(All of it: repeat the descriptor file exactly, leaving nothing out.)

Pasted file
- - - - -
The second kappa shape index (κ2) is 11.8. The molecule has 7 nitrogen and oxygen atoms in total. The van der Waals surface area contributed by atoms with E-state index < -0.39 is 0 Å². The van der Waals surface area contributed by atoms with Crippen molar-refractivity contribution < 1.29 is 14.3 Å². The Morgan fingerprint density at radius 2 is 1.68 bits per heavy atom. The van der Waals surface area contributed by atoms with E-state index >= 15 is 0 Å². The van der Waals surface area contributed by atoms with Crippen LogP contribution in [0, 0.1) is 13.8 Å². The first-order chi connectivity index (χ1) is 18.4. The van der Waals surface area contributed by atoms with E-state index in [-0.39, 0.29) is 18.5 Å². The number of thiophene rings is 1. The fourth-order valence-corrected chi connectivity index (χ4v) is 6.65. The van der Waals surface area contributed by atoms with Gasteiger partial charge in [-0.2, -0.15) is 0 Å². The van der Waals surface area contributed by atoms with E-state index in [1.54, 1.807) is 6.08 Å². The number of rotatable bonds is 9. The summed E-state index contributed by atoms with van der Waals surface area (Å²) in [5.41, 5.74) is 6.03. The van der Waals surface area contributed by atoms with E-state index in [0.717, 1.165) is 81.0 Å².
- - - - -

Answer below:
The second kappa shape index (κ2) is 11.8. The molecule has 7 nitrogen and oxygen atoms in total. The van der Waals surface area contributed by atoms with E-state index < -0.39 is 0 Å². The van der Waals surface area contributed by atoms with Crippen molar-refractivity contribution < 1.29 is 14.3 Å². The Morgan fingerprint density at radius 2 is 1.68 bits per heavy atom. The van der Waals surface area contributed by atoms with E-state index >= 15 is 0 Å². The van der Waals surface area contributed by atoms with Crippen LogP contribution in [0, 0.1) is 13.8 Å². The first-order chi connectivity index (χ1) is 18.4. The van der Waals surface area contributed by atoms with E-state index in [-0.39, 0.29) is 18.5 Å². The number of thiophene rings is 1. The fourth-order valence-corrected chi connectivity index (χ4v) is 6.65. The van der Waals surface area contributed by atoms with Gasteiger partial charge in [-0.2, -0.15) is 0 Å². The van der Waals surface area contributed by atoms with E-state index in [1.54, 1.807) is 6.08 Å². The number of rotatable bonds is 9. The summed E-state index contributed by atoms with van der Waals surface area (Å²) in [5.41, 5.74) is 6.03. The van der Waals surface area contributed by atoms with E-state index in [0.717, 1.165) is 81.0 Å².